Observe a child between 2 and 6 for 53 and 65 and between 5 and 12 for 97 if possible. If you have to go older or younger that’s okay.
Write down everything you see: which hand he or she is using, which foot they start walking with when they stand up, how they handle a pencil, marker, their facial expressions, and everything else that happens in the 3-5 minutes you are observing. Include so much detail that anyone reading your observation can picture exactly what the child is doing.
Your observation will have three parts: a heading, the observation, and a summary.
For the heading list the name and age (years;months) of the child and the date, time and location of the observation. For example, if Maya is 4 years and 5 months we write Maya (4;5).
For the observation use the notes you took while observing. You can write a running record which is written in the present tense (“Maya picks up a green crayon with her right thumb and index finger, adjusts the paper with her left hand, and using a three-finger hold on the crayon makes a circle on the paper with her right hand”) or an anecdotal record using the past tense (“Maya picked up a green crayon with her right thumb and index finger, adjusted the paper with her left hand, and using a three-finger hold on the crayon made a circle on the paper with her right hand”).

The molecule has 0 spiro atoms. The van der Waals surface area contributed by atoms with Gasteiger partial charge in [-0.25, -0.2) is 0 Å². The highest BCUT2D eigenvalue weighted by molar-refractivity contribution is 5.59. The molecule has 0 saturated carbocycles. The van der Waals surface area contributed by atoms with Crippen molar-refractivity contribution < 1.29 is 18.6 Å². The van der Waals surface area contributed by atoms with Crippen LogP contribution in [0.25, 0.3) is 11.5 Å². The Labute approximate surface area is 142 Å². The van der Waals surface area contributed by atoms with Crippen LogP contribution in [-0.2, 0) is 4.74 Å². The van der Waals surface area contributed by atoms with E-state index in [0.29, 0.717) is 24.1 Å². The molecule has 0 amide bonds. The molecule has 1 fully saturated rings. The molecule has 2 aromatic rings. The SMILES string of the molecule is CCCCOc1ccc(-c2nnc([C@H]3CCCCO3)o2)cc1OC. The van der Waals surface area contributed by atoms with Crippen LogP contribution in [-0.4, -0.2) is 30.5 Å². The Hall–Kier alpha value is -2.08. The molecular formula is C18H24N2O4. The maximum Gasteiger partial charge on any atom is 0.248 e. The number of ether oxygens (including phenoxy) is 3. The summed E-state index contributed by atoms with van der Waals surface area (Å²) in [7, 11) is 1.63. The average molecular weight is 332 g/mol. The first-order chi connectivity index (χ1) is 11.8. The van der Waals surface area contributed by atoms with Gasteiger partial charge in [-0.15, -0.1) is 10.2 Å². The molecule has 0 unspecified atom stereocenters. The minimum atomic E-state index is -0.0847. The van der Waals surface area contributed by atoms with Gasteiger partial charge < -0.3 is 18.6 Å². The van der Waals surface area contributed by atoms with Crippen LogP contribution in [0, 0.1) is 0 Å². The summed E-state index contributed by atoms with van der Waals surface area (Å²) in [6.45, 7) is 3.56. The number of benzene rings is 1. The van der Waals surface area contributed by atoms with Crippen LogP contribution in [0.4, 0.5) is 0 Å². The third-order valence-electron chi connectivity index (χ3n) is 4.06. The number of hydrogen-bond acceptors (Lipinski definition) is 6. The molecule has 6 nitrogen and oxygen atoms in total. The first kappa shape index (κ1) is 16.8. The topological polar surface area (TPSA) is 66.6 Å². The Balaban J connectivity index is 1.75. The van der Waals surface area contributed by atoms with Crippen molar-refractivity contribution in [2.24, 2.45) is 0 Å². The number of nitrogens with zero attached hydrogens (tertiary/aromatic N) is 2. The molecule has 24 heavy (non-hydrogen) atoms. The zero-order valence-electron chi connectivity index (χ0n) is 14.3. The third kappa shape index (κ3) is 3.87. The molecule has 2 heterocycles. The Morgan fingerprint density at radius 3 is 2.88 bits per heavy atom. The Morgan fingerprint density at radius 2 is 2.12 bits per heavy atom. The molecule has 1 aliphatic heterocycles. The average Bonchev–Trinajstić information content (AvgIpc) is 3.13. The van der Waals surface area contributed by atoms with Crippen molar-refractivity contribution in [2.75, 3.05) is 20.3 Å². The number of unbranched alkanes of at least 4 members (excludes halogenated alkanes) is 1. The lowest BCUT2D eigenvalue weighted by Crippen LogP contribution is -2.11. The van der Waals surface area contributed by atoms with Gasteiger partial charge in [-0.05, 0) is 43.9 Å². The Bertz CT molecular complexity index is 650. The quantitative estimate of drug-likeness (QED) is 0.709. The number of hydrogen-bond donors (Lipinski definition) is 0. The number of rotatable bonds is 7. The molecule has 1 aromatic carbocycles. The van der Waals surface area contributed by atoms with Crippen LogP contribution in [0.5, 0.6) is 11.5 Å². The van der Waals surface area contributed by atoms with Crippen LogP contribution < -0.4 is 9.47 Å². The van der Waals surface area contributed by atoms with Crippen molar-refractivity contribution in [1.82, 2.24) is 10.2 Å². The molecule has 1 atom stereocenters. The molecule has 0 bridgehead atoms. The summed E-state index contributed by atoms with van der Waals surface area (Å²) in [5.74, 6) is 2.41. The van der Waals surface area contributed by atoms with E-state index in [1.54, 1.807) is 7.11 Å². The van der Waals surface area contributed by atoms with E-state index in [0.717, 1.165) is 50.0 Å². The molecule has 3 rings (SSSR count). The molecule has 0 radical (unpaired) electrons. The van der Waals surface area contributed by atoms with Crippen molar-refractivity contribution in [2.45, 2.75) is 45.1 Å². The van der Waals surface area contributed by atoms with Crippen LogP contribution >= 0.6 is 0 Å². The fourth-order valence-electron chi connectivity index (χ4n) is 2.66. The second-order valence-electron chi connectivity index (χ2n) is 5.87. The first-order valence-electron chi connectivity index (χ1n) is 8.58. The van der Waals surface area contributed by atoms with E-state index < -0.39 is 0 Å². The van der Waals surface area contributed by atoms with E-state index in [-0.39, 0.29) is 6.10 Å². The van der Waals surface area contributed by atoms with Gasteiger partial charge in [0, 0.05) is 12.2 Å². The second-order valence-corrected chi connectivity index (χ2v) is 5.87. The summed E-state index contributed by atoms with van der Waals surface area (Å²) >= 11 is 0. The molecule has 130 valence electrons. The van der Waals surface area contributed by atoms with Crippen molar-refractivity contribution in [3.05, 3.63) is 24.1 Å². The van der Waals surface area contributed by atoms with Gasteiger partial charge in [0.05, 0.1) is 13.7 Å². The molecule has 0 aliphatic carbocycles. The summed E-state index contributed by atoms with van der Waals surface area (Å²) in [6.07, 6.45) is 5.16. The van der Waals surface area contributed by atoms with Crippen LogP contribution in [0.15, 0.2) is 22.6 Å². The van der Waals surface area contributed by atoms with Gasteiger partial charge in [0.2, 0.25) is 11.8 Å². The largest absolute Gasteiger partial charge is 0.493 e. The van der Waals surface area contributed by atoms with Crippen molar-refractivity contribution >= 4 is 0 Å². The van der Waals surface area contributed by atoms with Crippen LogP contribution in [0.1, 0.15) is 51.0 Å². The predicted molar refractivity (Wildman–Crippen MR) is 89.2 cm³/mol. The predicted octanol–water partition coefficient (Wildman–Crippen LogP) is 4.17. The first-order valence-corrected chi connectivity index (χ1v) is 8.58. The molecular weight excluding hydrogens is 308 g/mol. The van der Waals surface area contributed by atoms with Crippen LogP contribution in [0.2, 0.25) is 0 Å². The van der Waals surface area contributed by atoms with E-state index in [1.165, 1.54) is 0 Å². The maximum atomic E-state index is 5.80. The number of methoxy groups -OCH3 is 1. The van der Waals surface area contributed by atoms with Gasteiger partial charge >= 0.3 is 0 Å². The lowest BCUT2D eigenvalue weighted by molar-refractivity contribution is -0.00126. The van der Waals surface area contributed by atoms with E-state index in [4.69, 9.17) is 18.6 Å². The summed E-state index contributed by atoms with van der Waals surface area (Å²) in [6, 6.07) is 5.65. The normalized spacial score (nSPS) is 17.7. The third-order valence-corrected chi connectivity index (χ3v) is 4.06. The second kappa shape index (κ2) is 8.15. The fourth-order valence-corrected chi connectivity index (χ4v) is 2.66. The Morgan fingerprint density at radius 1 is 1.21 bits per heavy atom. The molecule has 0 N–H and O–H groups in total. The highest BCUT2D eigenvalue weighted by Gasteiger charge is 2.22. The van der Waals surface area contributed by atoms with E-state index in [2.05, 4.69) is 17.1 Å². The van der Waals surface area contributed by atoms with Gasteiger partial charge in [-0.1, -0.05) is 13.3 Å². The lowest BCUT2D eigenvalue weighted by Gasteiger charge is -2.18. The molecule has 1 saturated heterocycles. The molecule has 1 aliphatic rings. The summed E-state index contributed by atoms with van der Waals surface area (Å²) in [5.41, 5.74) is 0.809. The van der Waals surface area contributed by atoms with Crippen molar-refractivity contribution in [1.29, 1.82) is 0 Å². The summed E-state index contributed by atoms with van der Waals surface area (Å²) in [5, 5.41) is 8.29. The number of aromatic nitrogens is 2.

Use the right margin for comments. Comments include things like the time and what’s happening in the space (“The door opens and three children run in.”) that is not directly connected to the child you are observing.
After you write up the running record or anecdotal record write a summary of the developmental areas (physical, cognitive, psychosocial) you observed.